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C.N. Douglas, comp.  Forty Thousand Quotations: Prose and Poetical.  1917.
 
Tomb
 
  Dark lattice! letting in eternal day.
Young.    
  1
  The house appointed for all living.
Bible.    
  2
  Who’s a prince or beggar in the grave?
Otway.    
  3
  Hang an epitaph on her tomb.
Shakespeare.    
  4
  The most magnificent and costly dome is but an upper chamber to a tomb.
Young.    
  5
  The earth, that is nature’s mother, is her tomb.
Shakespeare.    
  6
  Death ends our woes, and the kind grave shuts up the mournful scene.
Dryden.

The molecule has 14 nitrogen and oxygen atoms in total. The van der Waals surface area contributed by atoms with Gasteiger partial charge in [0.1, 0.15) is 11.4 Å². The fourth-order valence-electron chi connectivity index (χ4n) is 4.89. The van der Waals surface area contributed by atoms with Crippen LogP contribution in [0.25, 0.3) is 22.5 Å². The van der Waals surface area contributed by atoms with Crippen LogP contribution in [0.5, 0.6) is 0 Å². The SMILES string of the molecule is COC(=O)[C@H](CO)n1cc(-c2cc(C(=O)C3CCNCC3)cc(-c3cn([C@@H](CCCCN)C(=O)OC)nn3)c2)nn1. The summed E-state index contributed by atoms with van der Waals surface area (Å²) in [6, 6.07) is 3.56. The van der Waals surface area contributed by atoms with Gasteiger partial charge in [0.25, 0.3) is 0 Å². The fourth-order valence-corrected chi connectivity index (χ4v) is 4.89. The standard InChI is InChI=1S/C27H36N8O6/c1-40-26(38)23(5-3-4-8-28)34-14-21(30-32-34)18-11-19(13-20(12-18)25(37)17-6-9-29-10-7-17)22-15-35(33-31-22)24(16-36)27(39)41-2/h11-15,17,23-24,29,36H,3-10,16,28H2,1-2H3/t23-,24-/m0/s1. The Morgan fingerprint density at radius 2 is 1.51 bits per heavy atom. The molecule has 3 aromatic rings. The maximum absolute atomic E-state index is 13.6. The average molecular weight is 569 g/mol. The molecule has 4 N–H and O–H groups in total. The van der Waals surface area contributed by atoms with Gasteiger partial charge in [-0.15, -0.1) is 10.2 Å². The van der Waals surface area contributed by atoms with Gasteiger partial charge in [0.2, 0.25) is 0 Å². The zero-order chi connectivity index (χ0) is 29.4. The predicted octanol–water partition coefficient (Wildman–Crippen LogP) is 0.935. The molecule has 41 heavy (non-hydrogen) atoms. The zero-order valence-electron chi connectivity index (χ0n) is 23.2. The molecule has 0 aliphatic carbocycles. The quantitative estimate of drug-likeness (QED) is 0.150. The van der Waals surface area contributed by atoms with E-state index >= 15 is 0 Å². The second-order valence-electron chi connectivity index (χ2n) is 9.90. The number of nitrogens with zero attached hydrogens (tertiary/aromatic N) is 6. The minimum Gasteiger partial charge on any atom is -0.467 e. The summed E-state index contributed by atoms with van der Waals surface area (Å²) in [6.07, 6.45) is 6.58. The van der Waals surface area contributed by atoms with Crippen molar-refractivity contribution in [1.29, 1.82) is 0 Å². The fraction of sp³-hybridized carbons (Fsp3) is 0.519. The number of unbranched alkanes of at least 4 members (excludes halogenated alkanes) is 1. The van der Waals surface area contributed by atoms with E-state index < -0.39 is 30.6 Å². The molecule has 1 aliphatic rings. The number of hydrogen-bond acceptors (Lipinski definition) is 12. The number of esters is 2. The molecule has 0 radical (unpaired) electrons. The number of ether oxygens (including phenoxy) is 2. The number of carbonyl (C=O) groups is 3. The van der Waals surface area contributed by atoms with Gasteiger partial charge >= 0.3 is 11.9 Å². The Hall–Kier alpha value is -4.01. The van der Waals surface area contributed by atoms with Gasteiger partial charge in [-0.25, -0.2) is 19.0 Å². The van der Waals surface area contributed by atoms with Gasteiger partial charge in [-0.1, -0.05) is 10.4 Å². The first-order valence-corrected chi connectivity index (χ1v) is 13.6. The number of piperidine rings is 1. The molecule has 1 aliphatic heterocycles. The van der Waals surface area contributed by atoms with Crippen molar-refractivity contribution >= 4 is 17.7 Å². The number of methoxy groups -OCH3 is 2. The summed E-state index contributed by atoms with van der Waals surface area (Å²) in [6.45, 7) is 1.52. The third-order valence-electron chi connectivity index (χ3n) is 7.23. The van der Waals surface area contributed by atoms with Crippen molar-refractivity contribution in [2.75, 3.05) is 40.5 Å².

7
  All that tread the globe are but a handful to the tribes that slumber in its bosom.
Bryant.    
  8
  Men shiver when thou art named; nature appalled shakes off her wonted firmness.
Blair.    
  9
  A tomb is a monument placed on the limits of two worlds.
Bernardin de St. Pierre.    
  10
  From its peaceful bosom spring none but fond regrets and tender recollections.
Washington Irving.    
  11
  By an unfaltering trust, approach thy grave, like one that wraps the drapery of his couch about him, and lies down to pleasant dreams.
Bryant.    
  12
  It buries every error, covers every defect, extinguishes every resentment.
Washington Irving.    
  13
  And so sepulchred, in such pomp dost lie, that kings for such a tomb would wish to die.
Milton.    
  14
  I would rather sleep in the southern corner of a little country churchyard than in the tomb of the Capulets.
Burke.    
  15
 
 
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